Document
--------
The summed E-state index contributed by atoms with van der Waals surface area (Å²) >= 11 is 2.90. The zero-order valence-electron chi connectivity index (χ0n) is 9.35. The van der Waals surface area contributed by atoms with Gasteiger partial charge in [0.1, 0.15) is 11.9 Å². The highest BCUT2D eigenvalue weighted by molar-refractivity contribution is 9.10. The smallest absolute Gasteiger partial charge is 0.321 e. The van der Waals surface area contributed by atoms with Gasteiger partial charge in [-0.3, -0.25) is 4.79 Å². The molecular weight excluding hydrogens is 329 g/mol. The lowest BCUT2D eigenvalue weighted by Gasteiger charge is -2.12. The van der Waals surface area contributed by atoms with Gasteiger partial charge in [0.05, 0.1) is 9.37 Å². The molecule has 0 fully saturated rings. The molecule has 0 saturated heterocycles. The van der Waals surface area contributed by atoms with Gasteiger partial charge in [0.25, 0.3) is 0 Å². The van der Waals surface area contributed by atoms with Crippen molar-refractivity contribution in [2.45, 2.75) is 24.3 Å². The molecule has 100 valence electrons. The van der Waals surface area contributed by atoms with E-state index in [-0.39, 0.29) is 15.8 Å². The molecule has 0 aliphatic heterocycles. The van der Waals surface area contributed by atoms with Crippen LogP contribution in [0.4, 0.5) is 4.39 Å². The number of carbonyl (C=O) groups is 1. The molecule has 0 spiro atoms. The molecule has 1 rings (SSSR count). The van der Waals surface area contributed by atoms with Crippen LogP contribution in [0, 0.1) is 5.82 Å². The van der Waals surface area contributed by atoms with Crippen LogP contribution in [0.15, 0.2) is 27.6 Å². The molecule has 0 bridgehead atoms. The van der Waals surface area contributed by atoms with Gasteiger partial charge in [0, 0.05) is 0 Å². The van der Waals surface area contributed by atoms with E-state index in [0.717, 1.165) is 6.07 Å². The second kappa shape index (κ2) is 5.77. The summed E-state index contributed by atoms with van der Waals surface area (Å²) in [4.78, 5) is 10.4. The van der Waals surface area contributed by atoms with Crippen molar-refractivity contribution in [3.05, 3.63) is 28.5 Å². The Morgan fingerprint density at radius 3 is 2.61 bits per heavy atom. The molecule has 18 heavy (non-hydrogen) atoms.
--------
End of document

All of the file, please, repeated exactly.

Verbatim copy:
The summed E-state index contributed by atoms with van der Waals surface area (Å²) >= 11 is 2.90. The zero-order valence-electron chi connectivity index (χ0n) is 9.35. The van der Waals surface area contributed by atoms with Gasteiger partial charge in [0.1, 0.15) is 11.9 Å². The highest BCUT2D eigenvalue weighted by molar-refractivity contribution is 9.10. The smallest absolute Gasteiger partial charge is 0.321 e. The van der Waals surface area contributed by atoms with Gasteiger partial charge in [-0.3, -0.25) is 4.79 Å². The molecular weight excluding hydrogens is 329 g/mol. The lowest BCUT2D eigenvalue weighted by Gasteiger charge is -2.12. The van der Waals surface area contributed by atoms with Gasteiger partial charge in [0.05, 0.1) is 9.37 Å². The molecule has 0 fully saturated rings. The molecule has 0 saturated heterocycles. The van der Waals surface area contributed by atoms with Gasteiger partial charge in [0.25, 0.3) is 0 Å². The van der Waals surface area contributed by atoms with Crippen molar-refractivity contribution in [2.45, 2.75) is 24.3 Å². The molecule has 100 valence electrons. The van der Waals surface area contributed by atoms with E-state index in [-0.39, 0.29) is 15.8 Å². The molecule has 0 aliphatic heterocycles. The van der Waals surface area contributed by atoms with Crippen LogP contribution in [0.4, 0.5) is 4.39 Å². The number of carbonyl (C=O) groups is 1. The molecule has 0 spiro atoms. The molecule has 1 rings (SSSR count). The van der Waals surface area contributed by atoms with Crippen LogP contribution in [0, 0.1) is 5.82 Å². The van der Waals surface area contributed by atoms with Crippen LogP contribution in [0.15, 0.2) is 27.6 Å². The molecule has 0 bridgehead atoms. The van der Waals surface area contributed by atoms with Gasteiger partial charge in [0, 0.05) is 0 Å². The van der Waals surface area contributed by atoms with E-state index in [0.717, 1.165) is 6.07 Å². The second kappa shape index (κ2) is 5.77. The summed E-state index contributed by atoms with van der Waals surface area (Å²) in [4.78, 5) is 10.4. The van der Waals surface area contributed by atoms with Crippen molar-refractivity contribution in [3.05, 3.63) is 28.5 Å². The Morgan fingerprint density at radius 3 is 2.61 bits per heavy atom. The molecule has 18 heavy (non-hydrogen) atoms.